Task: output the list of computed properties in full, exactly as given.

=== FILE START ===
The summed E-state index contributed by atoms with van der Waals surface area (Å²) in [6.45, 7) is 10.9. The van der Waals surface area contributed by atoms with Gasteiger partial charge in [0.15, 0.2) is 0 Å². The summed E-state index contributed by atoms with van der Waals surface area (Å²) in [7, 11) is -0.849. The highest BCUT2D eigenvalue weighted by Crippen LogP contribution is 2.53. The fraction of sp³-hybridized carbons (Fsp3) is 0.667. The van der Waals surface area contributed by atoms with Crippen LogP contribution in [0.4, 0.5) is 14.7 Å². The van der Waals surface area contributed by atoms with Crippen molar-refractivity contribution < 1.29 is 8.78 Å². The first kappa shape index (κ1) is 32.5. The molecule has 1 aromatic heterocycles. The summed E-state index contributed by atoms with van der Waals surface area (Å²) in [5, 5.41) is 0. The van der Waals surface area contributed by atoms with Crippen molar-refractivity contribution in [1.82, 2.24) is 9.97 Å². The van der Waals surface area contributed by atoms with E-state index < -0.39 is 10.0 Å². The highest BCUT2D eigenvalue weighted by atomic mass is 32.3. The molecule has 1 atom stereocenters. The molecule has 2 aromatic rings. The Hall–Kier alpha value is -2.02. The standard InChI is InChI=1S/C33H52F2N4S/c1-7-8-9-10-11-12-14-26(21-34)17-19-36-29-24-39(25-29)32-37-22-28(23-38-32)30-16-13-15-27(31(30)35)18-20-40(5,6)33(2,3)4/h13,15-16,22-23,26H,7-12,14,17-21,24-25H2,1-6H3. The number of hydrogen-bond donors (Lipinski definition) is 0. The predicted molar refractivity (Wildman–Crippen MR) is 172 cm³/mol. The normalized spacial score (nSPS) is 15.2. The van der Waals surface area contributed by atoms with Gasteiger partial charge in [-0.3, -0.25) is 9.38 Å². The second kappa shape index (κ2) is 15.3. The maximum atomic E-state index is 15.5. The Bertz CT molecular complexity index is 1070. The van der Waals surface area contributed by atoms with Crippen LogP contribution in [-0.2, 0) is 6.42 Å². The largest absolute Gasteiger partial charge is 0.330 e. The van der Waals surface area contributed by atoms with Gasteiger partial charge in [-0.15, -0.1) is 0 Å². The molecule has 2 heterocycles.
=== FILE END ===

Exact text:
The summed E-state index contributed by atoms with van der Waals surface area (Å²) in [6.45, 7) is 10.9. The van der Waals surface area contributed by atoms with Gasteiger partial charge in [0.15, 0.2) is 0 Å². The summed E-state index contributed by atoms with van der Waals surface area (Å²) in [7, 11) is -0.849. The highest BCUT2D eigenvalue weighted by Crippen LogP contribution is 2.53. The fraction of sp³-hybridized carbons (Fsp3) is 0.667. The van der Waals surface area contributed by atoms with Crippen LogP contribution in [0.4, 0.5) is 14.7 Å². The van der Waals surface area contributed by atoms with Crippen molar-refractivity contribution < 1.29 is 8.78 Å². The first kappa shape index (κ1) is 32.5. The molecule has 1 aromatic heterocycles. The summed E-state index contributed by atoms with van der Waals surface area (Å²) in [5, 5.41) is 0. The van der Waals surface area contributed by atoms with Crippen molar-refractivity contribution in [1.82, 2.24) is 9.97 Å². The van der Waals surface area contributed by atoms with E-state index < -0.39 is 10.0 Å². The highest BCUT2D eigenvalue weighted by atomic mass is 32.3. The molecule has 1 atom stereocenters. The molecule has 2 aromatic rings. The Hall–Kier alpha value is -2.02. The standard InChI is InChI=1S/C33H52F2N4S/c1-7-8-9-10-11-12-14-26(21-34)17-19-36-29-24-39(25-29)32-37-22-28(23-38-32)30-16-13-15-27(31(30)35)18-20-40(5,6)33(2,3)4/h13,15-16,22-23,26H,7-12,14,17-21,24-25H2,1-6H3. The number of hydrogen-bond donors (Lipinski definition) is 0. The predicted molar refractivity (Wildman–Crippen MR) is 172 cm³/mol. The normalized spacial score (nSPS) is 15.2. The van der Waals surface area contributed by atoms with Gasteiger partial charge in [-0.3, -0.25) is 9.38 Å². The second kappa shape index (κ2) is 15.3. The maximum atomic E-state index is 15.5. The Bertz CT molecular complexity index is 1070. The van der Waals surface area contributed by atoms with Crippen LogP contribution in [-0.2, 0) is 6.42 Å². The largest absolute Gasteiger partial charge is 0.330 e. The van der Waals surface area contributed by atoms with Gasteiger partial charge in [-0.15, -0.1) is 0 Å². The molecule has 2 heterocycles.